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Posts Tagged ‘Chuck Peters’

Jill Abramson, photo linked from New York Times

Because I was attending the International Journalism Festival when Dylan Byers published his click-bait piece “Jill Abramson loses the newsroom” on Politico, I initially intended to respond just with disapproving tweets.

Then Emily Bell slammed the piece for its sexist tone better than I could have. And I initially thought I’d respond just with approving tweets.

After all, I don’t know Jill Abramson. And she doesn’t need me to defend her (great response from her, cited in Huffington Post). I had no idea whether the story was true or not, though I had serious doubts because it relied heavily on unnamed and unaccountable sources. But as I considered it, I thought that a male voice, a former editor who might have supposedly “lost” a newsroom, might have some value and I started pondering a post.

Then I heard Aron Pilhofer tell an Abramson story at the festival and I decided I’d better blog about this.

Most of the editors I’ve worked for have been men. That’s probably true of most people in the news business because the vast majority of editors are men. While women have made strides, men still dominate in newsroom leadership.

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Looking back over the past year or so, in many ways it was the most frustrating, disappointing period of my career. I normally would avoid looking back on it at all. I am a positive person and have been looking forward to a new job that has taken me out of the newspaper business.

But I sort of had to look back, mostly in surprise, when I learned in January that Editor & Publisher magazine, which boasts that it is “America’s oldest journal covering the newspaper industry,” was naming me Editor of the Year. The magazine announcing the honor arrives in newspaper offices this week, the week after I left the industry.

A year before I received the news, I was preparing to do two of the most difficult things of my career: (more…)

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Each time I take a new job, I think it’s going to be my last move.

I thought that when I came to The Gazette and gazetteonline as editor, and I thought that about the previous job and the one before that. And … well, a lot of jobs in the newspaper business.

My next job won’t be in the newspaper business. The news business, yes, but not the newspaper business. (more…)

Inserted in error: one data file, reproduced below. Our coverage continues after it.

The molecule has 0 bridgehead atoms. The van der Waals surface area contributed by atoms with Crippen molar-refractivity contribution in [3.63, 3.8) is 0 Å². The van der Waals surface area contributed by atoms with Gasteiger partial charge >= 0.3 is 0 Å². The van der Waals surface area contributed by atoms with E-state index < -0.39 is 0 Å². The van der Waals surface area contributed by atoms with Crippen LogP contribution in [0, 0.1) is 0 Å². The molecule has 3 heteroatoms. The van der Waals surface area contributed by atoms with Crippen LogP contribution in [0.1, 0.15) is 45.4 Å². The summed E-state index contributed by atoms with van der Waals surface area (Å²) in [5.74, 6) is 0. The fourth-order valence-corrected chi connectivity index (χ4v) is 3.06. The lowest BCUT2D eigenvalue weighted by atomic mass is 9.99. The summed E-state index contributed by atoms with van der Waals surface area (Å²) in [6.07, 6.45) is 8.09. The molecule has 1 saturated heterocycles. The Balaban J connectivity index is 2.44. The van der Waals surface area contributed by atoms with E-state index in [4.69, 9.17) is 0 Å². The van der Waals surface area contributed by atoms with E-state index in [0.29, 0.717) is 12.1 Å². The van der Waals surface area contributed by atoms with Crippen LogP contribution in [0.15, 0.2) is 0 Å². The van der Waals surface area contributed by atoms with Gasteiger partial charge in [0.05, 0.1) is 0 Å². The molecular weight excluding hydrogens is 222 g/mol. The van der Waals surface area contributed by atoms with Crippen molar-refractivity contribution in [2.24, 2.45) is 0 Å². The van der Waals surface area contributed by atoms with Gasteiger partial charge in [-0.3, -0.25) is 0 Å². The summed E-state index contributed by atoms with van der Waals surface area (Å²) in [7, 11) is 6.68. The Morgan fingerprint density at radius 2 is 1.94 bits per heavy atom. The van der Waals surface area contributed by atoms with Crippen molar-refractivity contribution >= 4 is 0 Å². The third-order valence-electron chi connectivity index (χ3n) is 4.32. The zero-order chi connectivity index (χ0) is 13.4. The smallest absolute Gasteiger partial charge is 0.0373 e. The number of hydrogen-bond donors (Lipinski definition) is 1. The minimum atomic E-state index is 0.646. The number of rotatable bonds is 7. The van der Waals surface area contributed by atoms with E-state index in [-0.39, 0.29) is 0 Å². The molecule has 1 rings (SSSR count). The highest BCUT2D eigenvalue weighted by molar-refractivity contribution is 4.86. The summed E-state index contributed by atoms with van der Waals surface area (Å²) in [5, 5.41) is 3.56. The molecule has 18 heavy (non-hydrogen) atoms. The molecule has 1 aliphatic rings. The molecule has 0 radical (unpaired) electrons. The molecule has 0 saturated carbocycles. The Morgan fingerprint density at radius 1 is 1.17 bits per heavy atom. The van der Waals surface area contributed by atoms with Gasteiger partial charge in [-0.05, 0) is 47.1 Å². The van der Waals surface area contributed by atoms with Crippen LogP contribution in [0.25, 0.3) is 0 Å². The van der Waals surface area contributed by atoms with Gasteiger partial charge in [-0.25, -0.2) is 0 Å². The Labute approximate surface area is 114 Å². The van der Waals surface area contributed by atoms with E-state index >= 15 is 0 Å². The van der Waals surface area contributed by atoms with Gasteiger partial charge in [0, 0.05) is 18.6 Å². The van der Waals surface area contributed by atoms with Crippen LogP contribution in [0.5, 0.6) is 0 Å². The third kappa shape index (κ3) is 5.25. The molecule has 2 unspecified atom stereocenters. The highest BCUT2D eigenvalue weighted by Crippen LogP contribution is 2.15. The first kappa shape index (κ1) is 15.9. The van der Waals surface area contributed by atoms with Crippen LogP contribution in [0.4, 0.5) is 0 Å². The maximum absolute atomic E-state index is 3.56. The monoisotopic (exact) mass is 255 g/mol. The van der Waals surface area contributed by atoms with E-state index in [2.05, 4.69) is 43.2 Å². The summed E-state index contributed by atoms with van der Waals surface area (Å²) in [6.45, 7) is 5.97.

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The Midwest Newspaper Summit confirmed my view that the Complete Community Connection offers the best path to a prosperous future for news media companies.

I heard some good ideas discussed at the meeting, and the best possibilities for generating new revenues were ideas at the heart of the C3 approach.

The summit, sponsored by seven state press associations, drew more than 250 people to the Grand River Center in Dubuque. I can’t remember the last time I attended a newspaper industry meeting where they had to set up additional chairs, but they did. Jo Martin and Jennifer Asa of the Iowa Newspaper Foundation deserve great credit for planning, promoting and presenting the program. I posted more than 100 tweets from the summit on Thursday, so I won’t try to recap here. Instead, I will give my views on how the key points of each speaker will contribute to that search for a prosperous future: (more…)

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In my early days as a journalism trainer, I made my mark by compiling helpful handouts. I thought I had a lot of good ideas on the topics I trained on and I compiled tip sheets that people told me they found helpful.

That approach (and sharing those handouts liberally online at No Train, No Gain) built my reputation in the journalism training field more than anything I did. So when I decided to do a blogging workshop this week, my first inclination was to develop a handout with all my tips and advice on blogging. I could have done that and almost did, but two things held me back:

  • I’m not that experienced at blogging and still learning a lot myself. I feared that my own advice might be too shallow and obvious (though I’m amazed at how often people express gratitude for advice that I consider obvious, so I will include some of mine). (more…)

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Just a quick post to share three links on the future and past of newspapers:

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Newspapers need to move into the future and stop clinging to the past.

Two bloggers I respect greatly, Tim McGuire and Alan Mutter, blogged favorably this week about efforts to force Google to pay for linking to content from newspaper web sites. Because I respect both of these men and consider McGuire a friend, I read each blog again and considered what they had to say. Reluctantly, I say they both are mistaken.

I don’t claim that I or my company have the solutions for how to move forward into a prosperous future. But I am sure that the future lies in moving forward, not back. I’m glad our company is seeking solutions by looking forward. I think the business success equation that Chuck Peters has identified, Success = Attention x Trust x Convenience, is on the right track. And charging for content will harm each of the factors leading to success. (more…)

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Updated with BeatBlogging Q&A:

The transformation we are undertaking at Gazette Communications continues to draw attention:

Those are new developments. These are other links I posted recently: